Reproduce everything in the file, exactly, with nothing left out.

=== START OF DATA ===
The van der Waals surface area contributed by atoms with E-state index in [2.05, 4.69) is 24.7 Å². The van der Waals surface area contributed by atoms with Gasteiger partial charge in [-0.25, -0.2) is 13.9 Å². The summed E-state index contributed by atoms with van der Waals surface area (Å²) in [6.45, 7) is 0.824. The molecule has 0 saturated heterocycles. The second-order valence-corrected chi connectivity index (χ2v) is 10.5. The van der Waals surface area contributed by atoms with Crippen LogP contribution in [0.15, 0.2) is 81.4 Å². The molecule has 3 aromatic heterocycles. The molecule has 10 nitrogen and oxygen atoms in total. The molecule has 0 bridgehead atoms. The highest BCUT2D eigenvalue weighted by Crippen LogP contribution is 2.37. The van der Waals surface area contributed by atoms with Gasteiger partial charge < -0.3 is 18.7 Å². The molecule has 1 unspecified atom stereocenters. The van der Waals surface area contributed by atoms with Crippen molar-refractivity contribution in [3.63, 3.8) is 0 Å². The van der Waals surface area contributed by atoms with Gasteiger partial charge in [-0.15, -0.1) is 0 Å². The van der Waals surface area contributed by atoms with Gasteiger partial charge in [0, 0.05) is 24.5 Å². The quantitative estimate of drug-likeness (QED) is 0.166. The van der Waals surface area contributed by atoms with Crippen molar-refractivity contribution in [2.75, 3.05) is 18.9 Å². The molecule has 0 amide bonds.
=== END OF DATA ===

The van der Waals surface area contributed by atoms with E-state index in [2.05, 4.69) is 24.7 Å². The van der Waals surface area contributed by atoms with Gasteiger partial charge in [-0.25, -0.2) is 13.9 Å². The summed E-state index contributed by atoms with van der Waals surface area (Å²) in [6.45, 7) is 0.824. The molecule has 0 saturated heterocycles. The second-order valence-corrected chi connectivity index (χ2v) is 10.5. The van der Waals surface area contributed by atoms with Crippen LogP contribution in [0.15, 0.2) is 81.4 Å². The molecule has 3 aromatic heterocycles. The molecule has 10 nitrogen and oxygen atoms in total. The molecule has 0 bridgehead atoms. The highest BCUT2D eigenvalue weighted by Crippen LogP contribution is 2.37. The van der Waals surface area contributed by atoms with Gasteiger partial charge < -0.3 is 18.7 Å². The molecule has 1 unspecified atom stereocenters. The van der Waals surface area contributed by atoms with Crippen molar-refractivity contribution in [3.63, 3.8) is 0 Å². The van der Waals surface area contributed by atoms with Gasteiger partial charge in [-0.15, -0.1) is 0 Å². The van der Waals surface area contributed by atoms with Gasteiger partial charge in [0, 0.05) is 24.5 Å². The quantitative estimate of drug-likeness (QED) is 0.166. The van der Waals surface area contributed by atoms with Crippen molar-refractivity contribution in [2.75, 3.05) is 18.9 Å². The molecule has 0 amide bonds.